Ghana: Economy on positive trajectory as balance of trade to hit surplus in 2018 - Fitch (GhanaWeb)

Ghana’s economy is on positive trajectory as the nation’s balance of trade is expected to move into a surplus in 2018, the first time in at least two decades, BMI, research outfit of ratings agency Fitch has predicted. The projection will see a further strengthening of the local currency which is expected to end the year 2016 at GHS4.33 to the US dollar. The cedi began the year 2017 with a rate of GHS4.20 against the American greenback. According to BMIs report, oil growth which is expected to increase by about 60 percent this year over that of 2016 will significantly boost the country’s balance of trade. Presently, crude oil is trading at US$53.27 and is expected to end the year at US$ 54.0 per barrel. [BMI’s Ghana Trade and Investment Risk Report: request executive summary]

Ghana: ‘Address bureaucracy in granting business permits’ (Graphic)

The Turkish Ambassador to Ghana, Madam Nesrin Bayazit, has asked the government to address the perennial bureaucratic procedures that businesses go through before getting permits and licences to operate in the country. She acknowledged the stringent steps being taken to address the challenge and urged the government to expedite action to overturn the hurdle to attract investors into the country.

Tanzania: Oil, gas local content regulations almost ready (Daily News)

Oil and Gas Local content regulations will come into effect in November this year, the government has said. National Economic Empowerment Council acting Director of Local Content Esther Mmbaga said in Dar es Salaam that both the policy and law are in place and the government is only finalising the regulations. Speaking to the ‘Daily News’ on the sidelines of the first oil and gas annual congress, Ms Mmbaga said a lot of work will be needed to build local capacity skills for effective participation in the new oil and gas sector. “The government will work closely with investors to ensure successful implementation of local content in the country,” she said.

Indonesia, Namibia agree to enhance bilateral trade cooperation (Antara News)

Indonesia’s Foreign Affairs Minister Retno L. P. Marsudi held a bilateral meeting with her Namibian counterpart Netumbo Nandi-Ndiatwah, and the two ministers agreed to intensify cooperation to boost bilateral trade. “Indonesia will increase its economic cooperation with Namibia, including those under the Preferential Trade Agreement between Indonesia and SACU,” Marsudi noted in a statement here, Tuesday. The two ministers held the bilateral meeting on the sidelines of the UN General Assembly in New York on Monday. [Namibia to ratify SADC Treaty on Arms Trade]

India: State Bank of Mauritius may become first to open local subsidiary (Economic Times)

State Bank of Mauritius (SBM) is likely to become the first foreign bank to open a wholly-owned subsidiary almost four years after the Reserve Bank of India allowed overseas lenders to open local units in India. SBM is awaiting a final approval from RBI and has laid out an ambitious business plan for what will be the largest market for the government-owned lender from the island nation. “We have identified 25 to 30 SME and retail clusters and our distribution is targeted around that. We expect to start 30 to 40 branches within five years in tune with the different branch formats allowed by the RBI,” said Siby Sebastian, India CEO at SBM.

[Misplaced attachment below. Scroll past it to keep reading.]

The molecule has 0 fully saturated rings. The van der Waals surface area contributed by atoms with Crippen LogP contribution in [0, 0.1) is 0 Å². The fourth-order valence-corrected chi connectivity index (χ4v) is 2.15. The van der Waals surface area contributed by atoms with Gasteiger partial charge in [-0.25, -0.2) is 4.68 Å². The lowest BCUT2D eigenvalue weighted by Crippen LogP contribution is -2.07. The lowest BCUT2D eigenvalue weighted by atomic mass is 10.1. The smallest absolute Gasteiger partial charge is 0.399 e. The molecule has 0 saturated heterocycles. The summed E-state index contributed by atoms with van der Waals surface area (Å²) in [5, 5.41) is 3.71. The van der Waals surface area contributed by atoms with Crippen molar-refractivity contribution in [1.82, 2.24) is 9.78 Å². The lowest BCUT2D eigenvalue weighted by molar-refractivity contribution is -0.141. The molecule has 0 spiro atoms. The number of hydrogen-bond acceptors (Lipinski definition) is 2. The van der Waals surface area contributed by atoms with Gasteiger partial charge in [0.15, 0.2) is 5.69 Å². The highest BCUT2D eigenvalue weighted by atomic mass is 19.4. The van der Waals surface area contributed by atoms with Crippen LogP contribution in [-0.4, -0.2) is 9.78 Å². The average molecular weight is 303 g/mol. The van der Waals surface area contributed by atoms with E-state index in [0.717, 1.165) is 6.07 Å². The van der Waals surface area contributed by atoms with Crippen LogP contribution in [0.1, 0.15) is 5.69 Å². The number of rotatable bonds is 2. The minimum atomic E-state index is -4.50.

Nigeria’s $7bn cashew export target under threat – NCAN (Vanguard)

National Cashew Association of Nigeria, NCAN, has warned that unless something urgent was done to address the leadership crisis rocking the association, the Federal Government’s $7 billion cashew export target annually would be derailed. Addressing newsmen in Abuja, Vice President of NCAN, East Zone, comprising cashew-producing states in the South-East and South-South states, Mr. Chuks Nkanele, declared that currently, there was a huge demand for cashew from Nigeria, but lamented that the country was struggling to meet up with less than 1% of the demand. He also warned that unless something was done urgently to curb the activities of foreign produce buyers that had invaded the country, Nigeria’s foreign exchange earnings from cashew export would be completely eroded.

EU team assesses Ghana’s export readiness (Graphic)

A three-member team of auditors from the Food and Veterinary Office of the EU is in the country to assess the quality of Ghana’s vegetables. The audit will enable the EU office on food safety to reconsider a three-year-old embargo on vegetables export from Ghana to the EU Market. The auditors who are expected to end their duty tour by Saturday, September 21, 2017, will among other things thoroughly assess the sanitary and phytosanitary systems in Ghana required for ensuring the safety of food items and fresh produce.

Today’s Quick Links:

An overview of the UN General Assembly’s annual debate, underway in New York

14th Broadband Commission for Sustainable Development: update. The State of Broadband 2017: broadband catalyzing sustainable development

SWIFT Business Forum East Africa: meeting report (discussions covered compliance and cybercrime, economic growth and banking innovation)

AfDB’s Climate change and green growth department: EOIs for temporary postitions in Côte d’Ivoire, Southern Africa(based in Pretoria, East Africa (based in Nairobi)

Klaus Schwab: Systems strengthening - the key global challenge

Christine Lagarde: Addressing corruption with clarity

UNU-WIDER: Effective corporate tax burden and firm size in South Africa - a firm-level analysis

OECD: Findings of the recent literature on international capital flows: implications and suggestions for further research

DFID’s use of private sector contractors: Government response to the Committee’s Eighth Report of Session 2016–17

Brazil finally writes off Tanzania debt